Friday, May 2, 2008

Crooked Parking

Scenario: You (someone) are circling a parking lot to find a parking stall near a store you are about to enter. The open spot closest to the store (by about 10 spots) is flanked by two cars that are both parked crooked so that their right wheels are over the yellow line to their right. So the car to the left of your spot has its right wheels in "your" open stall. BUT, because the car on the right side also parked on the far right of their stall, there is ample room for you to park there. If you're like the old me, you grumble to yourself about how stupid people can be, but since there is room you decide to pull into that spot - instead of parking 10 stalls farther away from the store - despite the fact that now your right wheels will be over the yellow line too.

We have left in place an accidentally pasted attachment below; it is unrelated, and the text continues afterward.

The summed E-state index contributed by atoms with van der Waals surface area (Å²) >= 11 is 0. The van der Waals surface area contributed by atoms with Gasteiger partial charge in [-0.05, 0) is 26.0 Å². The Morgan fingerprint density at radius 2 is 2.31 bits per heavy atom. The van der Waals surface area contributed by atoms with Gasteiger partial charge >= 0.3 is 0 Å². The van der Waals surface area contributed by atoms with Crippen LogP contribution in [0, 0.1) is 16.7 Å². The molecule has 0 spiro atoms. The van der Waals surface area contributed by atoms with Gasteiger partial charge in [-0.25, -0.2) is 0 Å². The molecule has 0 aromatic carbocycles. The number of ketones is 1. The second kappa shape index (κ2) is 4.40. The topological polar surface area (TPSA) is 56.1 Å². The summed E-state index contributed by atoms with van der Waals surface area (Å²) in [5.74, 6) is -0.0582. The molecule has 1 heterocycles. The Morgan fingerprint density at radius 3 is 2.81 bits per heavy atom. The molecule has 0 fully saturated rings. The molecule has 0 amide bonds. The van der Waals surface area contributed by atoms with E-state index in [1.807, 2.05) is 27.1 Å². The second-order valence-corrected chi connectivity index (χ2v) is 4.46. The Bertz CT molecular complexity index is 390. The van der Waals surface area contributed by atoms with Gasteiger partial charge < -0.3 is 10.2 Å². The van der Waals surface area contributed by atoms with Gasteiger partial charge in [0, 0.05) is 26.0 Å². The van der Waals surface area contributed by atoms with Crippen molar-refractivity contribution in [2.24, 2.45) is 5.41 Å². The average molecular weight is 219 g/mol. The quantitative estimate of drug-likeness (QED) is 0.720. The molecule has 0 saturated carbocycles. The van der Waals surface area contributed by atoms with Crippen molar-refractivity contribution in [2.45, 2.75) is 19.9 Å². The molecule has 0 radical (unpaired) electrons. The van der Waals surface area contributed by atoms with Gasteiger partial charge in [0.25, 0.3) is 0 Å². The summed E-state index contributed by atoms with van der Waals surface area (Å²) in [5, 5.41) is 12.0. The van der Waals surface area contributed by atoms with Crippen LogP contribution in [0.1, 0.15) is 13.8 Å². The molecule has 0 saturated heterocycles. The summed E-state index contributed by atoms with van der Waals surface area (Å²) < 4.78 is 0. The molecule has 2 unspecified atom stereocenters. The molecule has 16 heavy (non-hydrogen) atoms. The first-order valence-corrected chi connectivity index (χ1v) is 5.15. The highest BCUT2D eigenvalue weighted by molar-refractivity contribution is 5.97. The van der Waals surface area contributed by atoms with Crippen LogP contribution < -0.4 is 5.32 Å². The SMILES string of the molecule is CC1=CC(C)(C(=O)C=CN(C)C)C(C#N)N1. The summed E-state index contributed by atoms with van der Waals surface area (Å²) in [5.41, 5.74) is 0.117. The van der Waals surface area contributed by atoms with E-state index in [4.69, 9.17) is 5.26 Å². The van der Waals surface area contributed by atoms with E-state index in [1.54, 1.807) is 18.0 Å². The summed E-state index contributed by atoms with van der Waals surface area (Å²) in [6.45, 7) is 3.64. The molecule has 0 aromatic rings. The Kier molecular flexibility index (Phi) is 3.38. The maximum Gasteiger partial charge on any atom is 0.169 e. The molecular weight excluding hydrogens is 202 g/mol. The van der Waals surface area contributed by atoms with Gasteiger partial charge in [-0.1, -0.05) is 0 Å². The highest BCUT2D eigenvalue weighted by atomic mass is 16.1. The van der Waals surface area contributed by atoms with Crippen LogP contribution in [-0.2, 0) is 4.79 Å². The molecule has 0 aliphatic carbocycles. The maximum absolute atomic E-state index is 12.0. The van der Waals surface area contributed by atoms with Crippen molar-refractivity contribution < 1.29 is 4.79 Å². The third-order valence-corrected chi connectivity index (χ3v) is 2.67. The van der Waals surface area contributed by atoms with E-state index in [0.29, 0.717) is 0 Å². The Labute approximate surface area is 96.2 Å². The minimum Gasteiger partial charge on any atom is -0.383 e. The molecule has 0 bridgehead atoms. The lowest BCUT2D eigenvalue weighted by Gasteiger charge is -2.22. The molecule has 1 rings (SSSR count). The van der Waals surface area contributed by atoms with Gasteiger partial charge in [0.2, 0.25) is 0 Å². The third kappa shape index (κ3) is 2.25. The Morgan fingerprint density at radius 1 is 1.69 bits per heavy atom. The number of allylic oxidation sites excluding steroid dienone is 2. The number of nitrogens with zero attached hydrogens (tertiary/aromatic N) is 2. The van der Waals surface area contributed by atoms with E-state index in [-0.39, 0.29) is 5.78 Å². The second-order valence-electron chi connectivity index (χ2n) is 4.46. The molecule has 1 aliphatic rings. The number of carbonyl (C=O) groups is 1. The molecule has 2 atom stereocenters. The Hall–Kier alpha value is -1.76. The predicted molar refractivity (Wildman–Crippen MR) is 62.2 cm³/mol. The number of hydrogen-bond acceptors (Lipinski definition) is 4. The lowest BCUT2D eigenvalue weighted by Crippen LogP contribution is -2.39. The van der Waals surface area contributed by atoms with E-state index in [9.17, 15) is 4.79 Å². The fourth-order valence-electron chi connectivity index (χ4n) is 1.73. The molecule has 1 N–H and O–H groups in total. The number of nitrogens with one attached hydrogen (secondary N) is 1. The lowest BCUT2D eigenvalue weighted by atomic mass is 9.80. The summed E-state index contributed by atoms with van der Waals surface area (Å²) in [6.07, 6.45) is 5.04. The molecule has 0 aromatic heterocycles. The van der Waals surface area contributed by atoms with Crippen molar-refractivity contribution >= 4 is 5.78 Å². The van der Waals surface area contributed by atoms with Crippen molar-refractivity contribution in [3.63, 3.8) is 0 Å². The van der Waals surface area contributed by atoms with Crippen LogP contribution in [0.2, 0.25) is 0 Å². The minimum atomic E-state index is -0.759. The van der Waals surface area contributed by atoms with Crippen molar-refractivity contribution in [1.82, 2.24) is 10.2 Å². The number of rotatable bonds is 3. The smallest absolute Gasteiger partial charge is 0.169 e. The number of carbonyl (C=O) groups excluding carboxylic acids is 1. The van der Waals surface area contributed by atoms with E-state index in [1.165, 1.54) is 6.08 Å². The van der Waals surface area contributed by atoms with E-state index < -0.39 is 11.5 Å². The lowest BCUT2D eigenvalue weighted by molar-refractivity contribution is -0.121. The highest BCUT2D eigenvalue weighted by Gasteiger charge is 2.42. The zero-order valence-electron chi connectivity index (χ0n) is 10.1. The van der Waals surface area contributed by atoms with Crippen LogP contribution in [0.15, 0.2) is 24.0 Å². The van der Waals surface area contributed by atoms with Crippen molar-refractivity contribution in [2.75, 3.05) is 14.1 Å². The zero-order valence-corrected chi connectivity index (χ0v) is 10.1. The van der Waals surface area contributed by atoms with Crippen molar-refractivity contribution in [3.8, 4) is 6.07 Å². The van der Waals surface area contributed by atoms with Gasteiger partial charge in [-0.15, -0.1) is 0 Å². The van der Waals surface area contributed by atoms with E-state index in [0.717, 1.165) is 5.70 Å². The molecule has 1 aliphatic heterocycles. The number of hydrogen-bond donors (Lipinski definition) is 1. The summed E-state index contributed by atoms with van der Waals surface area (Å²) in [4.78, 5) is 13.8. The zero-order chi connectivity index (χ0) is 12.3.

At this point, are you any better than the two cars you were grumbling about?

I say, "No." Parking crooked is only going to perpetuate crooked parking for a longer period of time.

Have you considered that these two cars may have parked crooked ONLY because the cars that were there before them were crooked? Have you also considered that when you get out of the store, these two cars will be gone and you will be the "stupid person" who parked crooked? Did you consider that if you would have just parked 10 spots down in the first place, straight parking may have been restored to the entire row after the two crooked cars left?

Now I ask you to think about how this situation may relate to human nature, feedback loops, and change. How do our behaviors in our environments either promote or prohibit change for the betterment or detriment of our environment? Are we satisfied with playing the role of the "grumbler" or would we prefer to be the "changer for better"?

I will be a changer, thank you.